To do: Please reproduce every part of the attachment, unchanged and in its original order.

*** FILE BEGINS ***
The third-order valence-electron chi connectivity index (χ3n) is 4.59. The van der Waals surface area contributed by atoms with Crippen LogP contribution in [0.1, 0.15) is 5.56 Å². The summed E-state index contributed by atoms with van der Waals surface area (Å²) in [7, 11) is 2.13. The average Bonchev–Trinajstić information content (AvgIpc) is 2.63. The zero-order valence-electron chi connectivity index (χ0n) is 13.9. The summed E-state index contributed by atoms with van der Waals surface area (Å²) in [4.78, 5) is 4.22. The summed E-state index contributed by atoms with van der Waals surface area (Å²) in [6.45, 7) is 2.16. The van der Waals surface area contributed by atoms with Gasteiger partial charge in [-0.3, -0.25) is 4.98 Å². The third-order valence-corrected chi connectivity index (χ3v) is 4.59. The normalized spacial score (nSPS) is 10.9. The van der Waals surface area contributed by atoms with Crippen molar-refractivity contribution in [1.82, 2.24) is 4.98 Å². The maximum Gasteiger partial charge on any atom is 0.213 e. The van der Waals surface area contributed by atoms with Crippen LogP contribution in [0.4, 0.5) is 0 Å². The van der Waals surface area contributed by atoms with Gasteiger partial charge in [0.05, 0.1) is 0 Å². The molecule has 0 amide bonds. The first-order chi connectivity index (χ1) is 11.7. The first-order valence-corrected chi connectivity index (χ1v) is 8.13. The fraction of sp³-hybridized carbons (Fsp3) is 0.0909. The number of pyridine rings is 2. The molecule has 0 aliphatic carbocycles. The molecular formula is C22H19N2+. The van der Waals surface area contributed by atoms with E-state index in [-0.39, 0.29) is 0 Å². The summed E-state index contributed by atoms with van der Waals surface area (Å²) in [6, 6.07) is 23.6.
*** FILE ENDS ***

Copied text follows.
The third-order valence-electron chi connectivity index (χ3n) is 4.59. The van der Waals surface area contributed by atoms with Crippen LogP contribution in [0.1, 0.15) is 5.56 Å². The summed E-state index contributed by atoms with van der Waals surface area (Å²) in [7, 11) is 2.13. The average Bonchev–Trinajstić information content (AvgIpc) is 2.63. The zero-order valence-electron chi connectivity index (χ0n) is 13.9. The summed E-state index contributed by atoms with van der Waals surface area (Å²) in [4.78, 5) is 4.22. The summed E-state index contributed by atoms with van der Waals surface area (Å²) in [6.45, 7) is 2.16. The van der Waals surface area contributed by atoms with Gasteiger partial charge in [-0.3, -0.25) is 4.98 Å². The third-order valence-corrected chi connectivity index (χ3v) is 4.59. The normalized spacial score (nSPS) is 10.9. The van der Waals surface area contributed by atoms with Crippen molar-refractivity contribution in [1.82, 2.24) is 4.98 Å². The maximum Gasteiger partial charge on any atom is 0.213 e. The van der Waals surface area contributed by atoms with Crippen LogP contribution in [0.4, 0.5) is 0 Å². The van der Waals surface area contributed by atoms with Gasteiger partial charge in [0.05, 0.1) is 0 Å². The molecule has 0 amide bonds. The first-order chi connectivity index (χ1) is 11.7. The first-order valence-corrected chi connectivity index (χ1v) is 8.13. The fraction of sp³-hybridized carbons (Fsp3) is 0.0909. The number of pyridine rings is 2. The molecule has 0 aliphatic carbocycles. The molecular formula is C22H19N2+. The van der Waals surface area contributed by atoms with E-state index in [-0.39, 0.29) is 0 Å². The summed E-state index contributed by atoms with van der Waals surface area (Å²) in [6, 6.07) is 23.6.